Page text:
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Emotional mourners wipe tears from their eyes as Queen’s coffin passes by in moment of history: Crowd of tens of thousands falls silent as they watch Her Majesty making final journey from Buckingham Palace
- Sobbing members of the public watched as Her Majesty began her final journey from Buckingham Palace
- The Queen was moved to the Palace of Westminster this afternoon where she will lie in state until Monday
- Charles, William and Harry followed coffin on foot as it made its journey in front of thousands of mourners
- The late monarch’s funeral will be next Monday, September 19, with leaders from across the world attending
- Full coverage: Click here to see all our coverage of the Queen’s passing
Tears filled the eyes of the tens of thousands of public mourners as the Queen’s coffin made her final journey from Buckingham Palace this afternoon.
A solemn and respectful silence greeted the emotionally powerful sight of Her Majesty’s body being taken to Westminster Hall.
After a life of dignity and service, the coffin being pulled by horse past her loyal subjects marked what would be the last time some would see her.
At exactly 2.22pm King Charles III led his family on foot towards the ancient building at the heart of the Palace of Westminster where his mother’s coffin will sit.
The occasion was expected to be heavy with historical significance, and saw brothers Prince William and Prince Harry set aside their ongoing feud to support their father by marching with him behind the coffin.
Elaena Shipp, 24, from North London, said: ‘I wanted to see a slice of history and this was a pretty momentous occasion.
‘It is something many of us have never seen, the preparation for a state funeral for a serving monarch. I wouldn’t have missed it for the world.
‘There are thousands of people waiting but as soon as the coffin with the Royal family walking behind it approached there was quite a hushed, solemn atmosphere.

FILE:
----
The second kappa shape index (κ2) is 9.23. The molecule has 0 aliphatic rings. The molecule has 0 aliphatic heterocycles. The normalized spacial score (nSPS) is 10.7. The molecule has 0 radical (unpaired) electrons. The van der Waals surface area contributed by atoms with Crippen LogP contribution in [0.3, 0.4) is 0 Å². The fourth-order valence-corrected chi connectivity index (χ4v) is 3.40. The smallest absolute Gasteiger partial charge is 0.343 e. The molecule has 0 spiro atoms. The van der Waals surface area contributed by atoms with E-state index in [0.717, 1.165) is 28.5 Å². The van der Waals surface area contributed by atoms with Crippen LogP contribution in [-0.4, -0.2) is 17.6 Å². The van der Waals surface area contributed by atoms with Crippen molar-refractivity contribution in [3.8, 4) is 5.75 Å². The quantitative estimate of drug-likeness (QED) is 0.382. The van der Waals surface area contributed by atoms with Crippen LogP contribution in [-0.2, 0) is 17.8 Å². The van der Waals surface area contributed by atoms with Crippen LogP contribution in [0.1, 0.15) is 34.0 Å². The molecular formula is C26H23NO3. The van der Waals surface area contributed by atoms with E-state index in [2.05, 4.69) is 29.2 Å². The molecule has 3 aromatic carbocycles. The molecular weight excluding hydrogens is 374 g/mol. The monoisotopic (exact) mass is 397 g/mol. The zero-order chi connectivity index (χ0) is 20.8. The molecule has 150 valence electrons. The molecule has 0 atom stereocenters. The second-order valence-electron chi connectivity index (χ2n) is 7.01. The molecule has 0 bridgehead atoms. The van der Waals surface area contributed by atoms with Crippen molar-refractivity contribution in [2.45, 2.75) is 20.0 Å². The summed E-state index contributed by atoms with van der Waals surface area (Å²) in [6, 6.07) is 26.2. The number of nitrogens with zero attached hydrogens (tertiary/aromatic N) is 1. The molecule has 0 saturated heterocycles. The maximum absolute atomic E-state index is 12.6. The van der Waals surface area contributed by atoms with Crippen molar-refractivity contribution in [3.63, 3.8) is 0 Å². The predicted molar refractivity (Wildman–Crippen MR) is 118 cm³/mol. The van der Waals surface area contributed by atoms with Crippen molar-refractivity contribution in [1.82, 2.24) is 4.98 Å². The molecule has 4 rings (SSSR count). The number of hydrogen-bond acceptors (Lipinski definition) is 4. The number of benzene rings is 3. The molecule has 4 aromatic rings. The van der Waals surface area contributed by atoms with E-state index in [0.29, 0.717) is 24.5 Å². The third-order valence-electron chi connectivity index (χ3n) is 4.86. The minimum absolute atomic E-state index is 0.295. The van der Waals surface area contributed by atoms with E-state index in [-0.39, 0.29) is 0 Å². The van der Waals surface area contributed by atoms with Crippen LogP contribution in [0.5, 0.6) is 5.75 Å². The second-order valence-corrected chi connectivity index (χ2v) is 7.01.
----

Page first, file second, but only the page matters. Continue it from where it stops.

‘I was expecting it to be louder, with more people shouting from the crowd, especially considering the huge volume of people. It’s quite a fitting mood really, I think people are really feeling the gravity of the situation.’
Hundreds of thousands of well-wishers lined the route as they did so. The Queen’s other children Prince Andrew, Prince Edward and Princess Anne also formed part of the procession through London.
Tears for the Queen: wellwishers sobbed as Her Majesty’s coffin passed them on her way to Westminster Hall this afternoon
Emotion was etched onto the faces of mourners overcome by the sight of the monarch’s coffin on its final palace journey
The Queen was moved to the Palace of Westminster this afternoon where she will lie in state until Monday’s funeral
Crowds were awaiting the coffin of Queen Elizabeth II during a procession from Buckingham Palace to Westminster Hall
Queen Victoria Memorial and The Mall in front of Buckingham Palace before procession for the Lying-in State of the Queen
There was a hushed and respectful silence moments before the Queen’s coffin began its journey to Westminster Hall
People gather on the day the procession of the coffin of Britain’s Queen Elizabeth is transported from Buckingham Palace to the Houses of Parliament for her lying in state
Crowds gathered along the Mall ahead of the coffin of late Queen Elizabeth II departing in procession to Westminster Hall
Anne’s son Peter Phillips and her husband Vice Admiral Sir Tim Laurence walked behind the coffin, as well as the Duke of Gloucester and the Earl of Snowdon.
Sarah Copley, from Aylesbury, Buckinghamshire, who said: ‘I felt it important to experience the atmosphere and pay my respects to the Queen.
‘ I can’t quite believe it’s happened. We came down to London for the Jubilee celebrations
in June and it’s a shame we’re back so soon for much sombre reasons.
‘But as sad it is, it’s good to remember her life and just how much change happened while she was on the throne.
‘I don’t think we’ll see another young monarch again who has devoted nearly their whole life to the service of the country.’
Mourners gather to watch the procession for the Lying-in State of Queen Elizabeth II at the Hyde Park screening site today
The coffin is taken in procession on a Gun Carriage of The King’s Troop Royal Horse Artillery from Buckingham Palace to Westminster Hall
Queen Elizabeth II died at Balmoral Castle in Scotland on September 8, 2022, and is succeeded by her eldest son, King Charles III